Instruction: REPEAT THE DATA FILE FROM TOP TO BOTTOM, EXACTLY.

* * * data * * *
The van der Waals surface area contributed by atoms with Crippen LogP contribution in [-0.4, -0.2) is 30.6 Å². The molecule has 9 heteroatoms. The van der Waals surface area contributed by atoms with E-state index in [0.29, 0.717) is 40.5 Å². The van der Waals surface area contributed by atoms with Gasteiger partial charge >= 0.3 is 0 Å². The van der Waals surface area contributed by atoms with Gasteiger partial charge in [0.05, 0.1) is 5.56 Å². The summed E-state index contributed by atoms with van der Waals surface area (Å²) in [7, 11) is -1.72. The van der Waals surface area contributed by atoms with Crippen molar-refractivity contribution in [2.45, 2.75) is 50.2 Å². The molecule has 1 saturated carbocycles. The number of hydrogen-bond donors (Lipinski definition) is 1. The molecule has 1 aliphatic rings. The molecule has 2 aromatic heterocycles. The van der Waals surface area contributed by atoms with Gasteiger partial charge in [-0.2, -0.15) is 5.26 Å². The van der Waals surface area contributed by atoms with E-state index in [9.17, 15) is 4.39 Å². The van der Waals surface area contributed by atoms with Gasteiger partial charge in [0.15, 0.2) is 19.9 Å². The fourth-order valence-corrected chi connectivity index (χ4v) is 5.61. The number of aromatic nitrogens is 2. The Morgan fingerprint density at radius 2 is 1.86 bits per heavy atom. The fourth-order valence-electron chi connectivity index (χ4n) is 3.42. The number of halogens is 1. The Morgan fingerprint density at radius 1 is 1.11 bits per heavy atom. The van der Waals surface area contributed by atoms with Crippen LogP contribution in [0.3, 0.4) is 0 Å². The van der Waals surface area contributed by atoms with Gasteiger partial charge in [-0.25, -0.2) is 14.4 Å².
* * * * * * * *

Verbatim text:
The van der Waals surface area contributed by atoms with Crippen LogP contribution in [-0.4, -0.2) is 30.6 Å². The molecule has 9 heteroatoms. The van der Waals surface area contributed by atoms with E-state index in [0.29, 0.717) is 40.5 Å². The van der Waals surface area contributed by atoms with Gasteiger partial charge >= 0.3 is 0 Å². The van der Waals surface area contributed by atoms with Gasteiger partial charge in [0.05, 0.1) is 5.56 Å². The summed E-state index contributed by atoms with van der Waals surface area (Å²) in [7, 11) is -1.72. The van der Waals surface area contributed by atoms with Crippen molar-refractivity contribution in [2.45, 2.75) is 50.2 Å². The molecule has 1 saturated carbocycles. The number of hydrogen-bond donors (Lipinski definition) is 1. The molecule has 1 aliphatic rings. The molecule has 2 aromatic heterocycles. The van der Waals surface area contributed by atoms with Gasteiger partial charge in [-0.2, -0.15) is 5.26 Å². The van der Waals surface area contributed by atoms with E-state index in [9.17, 15) is 4.39 Å². The van der Waals surface area contributed by atoms with Gasteiger partial charge in [0.15, 0.2) is 19.9 Å². The fourth-order valence-corrected chi connectivity index (χ4v) is 5.61. The number of aromatic nitrogens is 2. The Morgan fingerprint density at radius 2 is 1.86 bits per heavy atom. The fourth-order valence-electron chi connectivity index (χ4n) is 3.42. The number of halogens is 1. The Morgan fingerprint density at radius 1 is 1.11 bits per heavy atom. The van der Waals surface area contributed by atoms with Crippen LogP contribution in [0.3, 0.4) is 0 Å². The van der Waals surface area contributed by atoms with Gasteiger partial charge in [-0.25, -0.2) is 14.4 Å².